It’s 11 a.m. on a Tuesday morning and Stewart Campbell is concentrating on chopping and juicing fresh ginger. Kellan Adams is lining up bottles on a worktable they use, which is in the kitchen of Rounds Bakery on East Moana Lane in Reno.
It’s a carefully orchestrated operation and it’s different every day.
“Some days we’re brewing, some days it’s mostly bottling and labeling and some days we do bookkeeping and go to events. But that’s what running your own business takes,” Adams said as she trims up labels with a paper cutter and wraps them around freshly filled Kombucha bottles ready for delivery.
It’s just the two of them doing it all.
The Kombucha beverage they are purveying is basically fermented tea. People have been making it for 2,000 years. It’s enjoying a resurgence of popularity, especially among the health conscious. And Bella Bucha Kombucha, the Reno business started by Adams, is riding the wave.
“I started drinking this a few years ago and couldn’t believe how it helped my digestion and made me feel so energetic. So I started making it at home and experimenting with getting it to taste better,” Adams said.
The fermentation process just automatically gives a lot of Kombucha an acidic taste like vinegar. Adams was able to get the right blend of teas and flavors to take some of that sharp taste out and still keep the healthful properties.
“So many people would taste it and ask if they could buy it that I started making enough to sell,” Adams said.
That’s where it started. But she’s come a long way.
She starts with organic teas she gets locally from Davidson’s Teas and ferments them with sugar and yeast. Once the thick layer of fermentation called a scoby (which stands for a Symbiotic Colony of Bacteria and Yeast) forms, the brew is strained and flavored with everything from rose petals and freshly juiced ginger to hibiscus, jasmine, almond, orange and lemon. Each variety is specific to her carefully created recipes. After the brewing, just before the bottling, she adds her favorite ingredient of all: local fresh honey.
“I don’t add a lot, just enough to give it that smooth soft taste so it doesn’t affect the probiotics in it, but it makes it taste so good,” she said with a smile.
She started the company two years ago and is currently bottling 600 gallons a month. It is already in local cafes and restaurants and she has her eye on expanding.
And that can become a reality now because she’s been awarded a low-interest loan from Reno Rebuild, a group of local entrepreneurs who want to help other start-ups with a financial leg up.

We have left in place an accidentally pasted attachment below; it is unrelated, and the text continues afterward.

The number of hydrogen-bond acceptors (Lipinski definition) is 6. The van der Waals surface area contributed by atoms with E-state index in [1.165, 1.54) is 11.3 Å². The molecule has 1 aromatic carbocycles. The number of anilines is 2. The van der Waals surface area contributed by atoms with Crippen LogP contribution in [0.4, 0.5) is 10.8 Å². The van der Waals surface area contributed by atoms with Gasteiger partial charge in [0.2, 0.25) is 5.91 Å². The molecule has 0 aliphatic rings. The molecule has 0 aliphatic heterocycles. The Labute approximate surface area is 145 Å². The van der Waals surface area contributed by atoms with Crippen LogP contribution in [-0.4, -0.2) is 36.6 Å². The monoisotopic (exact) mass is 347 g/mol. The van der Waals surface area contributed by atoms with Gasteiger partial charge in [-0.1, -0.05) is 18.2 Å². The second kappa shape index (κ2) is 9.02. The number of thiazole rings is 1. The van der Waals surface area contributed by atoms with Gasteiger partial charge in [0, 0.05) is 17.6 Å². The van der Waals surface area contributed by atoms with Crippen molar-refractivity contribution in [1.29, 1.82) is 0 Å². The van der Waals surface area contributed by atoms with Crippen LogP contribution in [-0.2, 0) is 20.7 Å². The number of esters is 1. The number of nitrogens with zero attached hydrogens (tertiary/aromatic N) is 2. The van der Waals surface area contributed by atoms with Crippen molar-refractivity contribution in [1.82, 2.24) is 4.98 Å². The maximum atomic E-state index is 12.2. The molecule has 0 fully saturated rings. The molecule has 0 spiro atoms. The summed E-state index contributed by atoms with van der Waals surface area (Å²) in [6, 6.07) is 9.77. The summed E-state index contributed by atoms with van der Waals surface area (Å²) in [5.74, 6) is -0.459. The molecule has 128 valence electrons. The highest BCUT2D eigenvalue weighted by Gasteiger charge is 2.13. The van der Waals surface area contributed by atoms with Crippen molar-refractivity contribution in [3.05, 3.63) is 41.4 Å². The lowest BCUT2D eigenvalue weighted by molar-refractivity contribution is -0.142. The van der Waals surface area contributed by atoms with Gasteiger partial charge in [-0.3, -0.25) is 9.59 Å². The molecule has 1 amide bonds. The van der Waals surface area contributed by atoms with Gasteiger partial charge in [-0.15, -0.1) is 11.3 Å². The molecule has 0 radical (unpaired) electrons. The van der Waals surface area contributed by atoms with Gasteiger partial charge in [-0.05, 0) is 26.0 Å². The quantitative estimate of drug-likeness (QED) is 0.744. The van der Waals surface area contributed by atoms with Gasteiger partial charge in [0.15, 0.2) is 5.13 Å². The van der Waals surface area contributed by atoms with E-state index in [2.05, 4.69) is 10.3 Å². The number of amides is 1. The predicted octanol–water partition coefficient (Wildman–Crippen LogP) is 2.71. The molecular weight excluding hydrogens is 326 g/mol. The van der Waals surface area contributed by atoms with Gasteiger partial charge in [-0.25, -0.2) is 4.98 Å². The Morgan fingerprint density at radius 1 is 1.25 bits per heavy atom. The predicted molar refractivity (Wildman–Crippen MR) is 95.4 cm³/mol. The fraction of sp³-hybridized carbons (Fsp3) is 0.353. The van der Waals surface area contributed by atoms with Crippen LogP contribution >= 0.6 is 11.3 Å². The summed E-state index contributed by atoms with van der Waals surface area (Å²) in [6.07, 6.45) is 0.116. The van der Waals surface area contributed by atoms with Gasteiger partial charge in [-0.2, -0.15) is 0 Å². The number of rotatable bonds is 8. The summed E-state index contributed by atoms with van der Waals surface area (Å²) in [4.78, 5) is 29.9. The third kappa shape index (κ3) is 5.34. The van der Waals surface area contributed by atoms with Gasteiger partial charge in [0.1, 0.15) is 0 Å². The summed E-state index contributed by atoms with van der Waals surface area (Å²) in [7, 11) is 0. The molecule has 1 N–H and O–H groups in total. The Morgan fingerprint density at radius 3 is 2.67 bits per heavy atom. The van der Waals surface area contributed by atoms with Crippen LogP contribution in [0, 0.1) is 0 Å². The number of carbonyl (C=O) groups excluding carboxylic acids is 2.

“I’ve gotten a loan for $20,000 and I’m so excited to expand,” Adams says. I need to find a co-packer so I can really get my product out there. And I know that by summer I will be able to get this into Whole Foods, which is fantastic.
“There’s a big appetite for this in the organic stores and the co-op and in Midtown restaurants and it’s because this tastes so good. I’ve tried to take it slow but I’m ready to expand and see where this can go.”
She hopes to move to a space of her own, rather than sharing the kitchen at Rounds Bakery.
Better yet would be going to the next level with a co-packer so she could step away from the production and do more with the marketing. And the company hopes to use some of the loan money to customize a refrigerated van to take to events.
Adams said the most challenging part of growing a new business so far has been finding balance.
“I know how important being healthy is. Some days we spend 16…even 17 hours at a time here working. Then there’s still bookkeeping and refining the labels and so much more. And I’m trying to make sure that while I’m helping other people feel good, I take the time for myself too.”
Self-employment comes naturally to her.
Adams said her parents were entrepreneurs running a restaurant in Tahoe and she somehow knew that she’d eventually have her own business too.
She’s sensible, she’s driven and it sure looks like she is set to brew up a big batch of success.
Those looking to slake their thirst can find Bella Bucha Kombucha at the Great Basin Co-op, Great Full Gardens, Two Chicks, the Hub and the Coffeebar.
If all goes well, you’ll be seeing it in Whole Foods Market this summer.
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